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Infrastructure: Enhancing Port Structures


A conference next week will bring together US and African officials and investors to talk about African transport systems. The delegates will gather in a Washington suburb for the first annual conference on African infrastructure. They’ll look for ways to broaden investment in African transport systems, including ports.

Mohamed Rustum is an official with the Coega Development Corporation in Port Elizabeth, South Africa. Among other things, he’s responsible for overseeing investments in the Coega Industrial Development Zone, which is about 20 kilometers away from the city. The zone includes a deep water port, which is at 18.5 meters in depth, is larger than those of current transshipment points at Durban and Cape Town. The new port is expected to export, among other items, minerals and liquid fuels.

Rustum told VOA English to Africa Service reporter William Eagle, “Part of the plan is to look at it becoming a major transshipment port over time to serve regional and global markets. On the southern tip of Africa, where around 40 percent of global trade moving around the African continent, it is a good hub where ships could come and offload, and other ships turn around and move goods in other direction from there.”

Rustum says South Africa is courting foreign businesses at the upcoming meeting: “We are looking for investment partners and to bring people up to speed at what is happening with infrastructure and what we believe are the opportunities that it offers. It is a road show to highlight future plans and …to create partnerships with companies who want to come into the zone.”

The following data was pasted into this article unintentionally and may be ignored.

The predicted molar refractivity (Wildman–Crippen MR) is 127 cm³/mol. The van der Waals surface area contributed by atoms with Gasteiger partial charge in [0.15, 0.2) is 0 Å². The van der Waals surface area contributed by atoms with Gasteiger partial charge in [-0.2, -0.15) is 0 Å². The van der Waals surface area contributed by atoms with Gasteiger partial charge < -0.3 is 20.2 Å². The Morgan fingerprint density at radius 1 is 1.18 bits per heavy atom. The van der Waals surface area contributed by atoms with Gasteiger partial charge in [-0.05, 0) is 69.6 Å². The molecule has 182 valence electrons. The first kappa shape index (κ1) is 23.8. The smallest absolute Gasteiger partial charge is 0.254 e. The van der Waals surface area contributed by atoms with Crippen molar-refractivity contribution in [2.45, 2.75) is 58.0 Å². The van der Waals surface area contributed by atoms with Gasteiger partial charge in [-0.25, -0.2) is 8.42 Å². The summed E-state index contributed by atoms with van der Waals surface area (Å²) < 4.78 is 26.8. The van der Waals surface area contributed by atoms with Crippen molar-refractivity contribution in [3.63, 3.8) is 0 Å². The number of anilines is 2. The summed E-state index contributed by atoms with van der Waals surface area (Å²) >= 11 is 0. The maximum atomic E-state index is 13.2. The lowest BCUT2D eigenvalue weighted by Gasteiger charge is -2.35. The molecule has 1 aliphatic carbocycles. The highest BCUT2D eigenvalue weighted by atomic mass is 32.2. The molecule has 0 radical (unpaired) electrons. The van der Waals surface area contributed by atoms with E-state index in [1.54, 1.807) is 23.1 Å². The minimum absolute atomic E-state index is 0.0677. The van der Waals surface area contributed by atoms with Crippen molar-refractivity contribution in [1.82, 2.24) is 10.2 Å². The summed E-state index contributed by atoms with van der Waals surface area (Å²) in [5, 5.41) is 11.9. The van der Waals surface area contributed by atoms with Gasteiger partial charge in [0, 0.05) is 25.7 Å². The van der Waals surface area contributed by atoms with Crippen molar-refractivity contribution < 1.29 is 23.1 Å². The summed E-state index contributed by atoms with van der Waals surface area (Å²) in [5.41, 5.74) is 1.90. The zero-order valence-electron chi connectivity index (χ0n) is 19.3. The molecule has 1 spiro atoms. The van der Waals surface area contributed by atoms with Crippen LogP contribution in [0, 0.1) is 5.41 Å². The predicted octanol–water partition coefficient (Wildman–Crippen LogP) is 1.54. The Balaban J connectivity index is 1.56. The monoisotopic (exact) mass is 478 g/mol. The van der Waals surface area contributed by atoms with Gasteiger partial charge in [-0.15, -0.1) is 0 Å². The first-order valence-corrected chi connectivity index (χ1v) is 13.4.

He says the first part of the Coega project, the building of the port itself, should be finished within two years. He says the government will be looking for companies with expertise in operating cranes and technologies for running ports.

There are also opportunities for American investors in the trade zone behind the port. “For example,” he says, “In Port Elizabeth, General Motors has a strong manufacturing base and there is a lot of interest from us automotive companies coming there. Ford (also) has an engine plant there.”

South Africa is aiming for a six percent annual growth rate. Rustum says today it’s about four percent. He says the government is looking to spend over 54 billion US dollars (or 400 billion rand) in the coming years renovating infrastructure.

For more information, go to: Coega Development Corporation and

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